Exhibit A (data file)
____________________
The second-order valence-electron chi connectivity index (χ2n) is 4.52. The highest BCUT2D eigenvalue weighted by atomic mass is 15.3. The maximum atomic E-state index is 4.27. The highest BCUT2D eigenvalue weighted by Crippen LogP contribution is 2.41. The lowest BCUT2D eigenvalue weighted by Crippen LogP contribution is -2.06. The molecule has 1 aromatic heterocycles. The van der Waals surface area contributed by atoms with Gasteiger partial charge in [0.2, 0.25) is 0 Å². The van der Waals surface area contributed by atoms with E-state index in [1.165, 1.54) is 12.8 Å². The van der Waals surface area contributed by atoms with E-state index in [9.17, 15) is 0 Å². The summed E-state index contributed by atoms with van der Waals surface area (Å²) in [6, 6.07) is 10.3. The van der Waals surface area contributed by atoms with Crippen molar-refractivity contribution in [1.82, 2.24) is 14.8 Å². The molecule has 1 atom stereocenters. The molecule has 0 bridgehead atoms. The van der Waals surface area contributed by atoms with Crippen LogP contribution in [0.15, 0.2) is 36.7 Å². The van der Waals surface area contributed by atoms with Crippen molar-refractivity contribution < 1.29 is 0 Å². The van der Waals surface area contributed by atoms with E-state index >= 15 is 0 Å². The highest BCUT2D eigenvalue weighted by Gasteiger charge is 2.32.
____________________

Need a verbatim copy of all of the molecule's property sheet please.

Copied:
The second-order valence-electron chi connectivity index (χ2n) is 4.52. The highest BCUT2D eigenvalue weighted by atomic mass is 15.3. The maximum atomic E-state index is 4.27. The highest BCUT2D eigenvalue weighted by Crippen LogP contribution is 2.41. The lowest BCUT2D eigenvalue weighted by Crippen LogP contribution is -2.06. The molecule has 1 aromatic heterocycles. The van der Waals surface area contributed by atoms with Gasteiger partial charge in [0.2, 0.25) is 0 Å². The van der Waals surface area contributed by atoms with E-state index in [1.165, 1.54) is 12.8 Å². The van der Waals surface area contributed by atoms with E-state index in [9.17, 15) is 0 Å². The summed E-state index contributed by atoms with van der Waals surface area (Å²) in [6, 6.07) is 10.3. The van der Waals surface area contributed by atoms with Crippen molar-refractivity contribution in [1.82, 2.24) is 14.8 Å². The molecule has 1 atom stereocenters. The molecule has 0 bridgehead atoms. The van der Waals surface area contributed by atoms with Crippen LogP contribution in [0.15, 0.2) is 36.7 Å². The van der Waals surface area contributed by atoms with Crippen molar-refractivity contribution < 1.29 is 0 Å². The van der Waals surface area contributed by atoms with E-state index >= 15 is 0 Å². The highest BCUT2D eigenvalue weighted by Gasteiger charge is 2.32.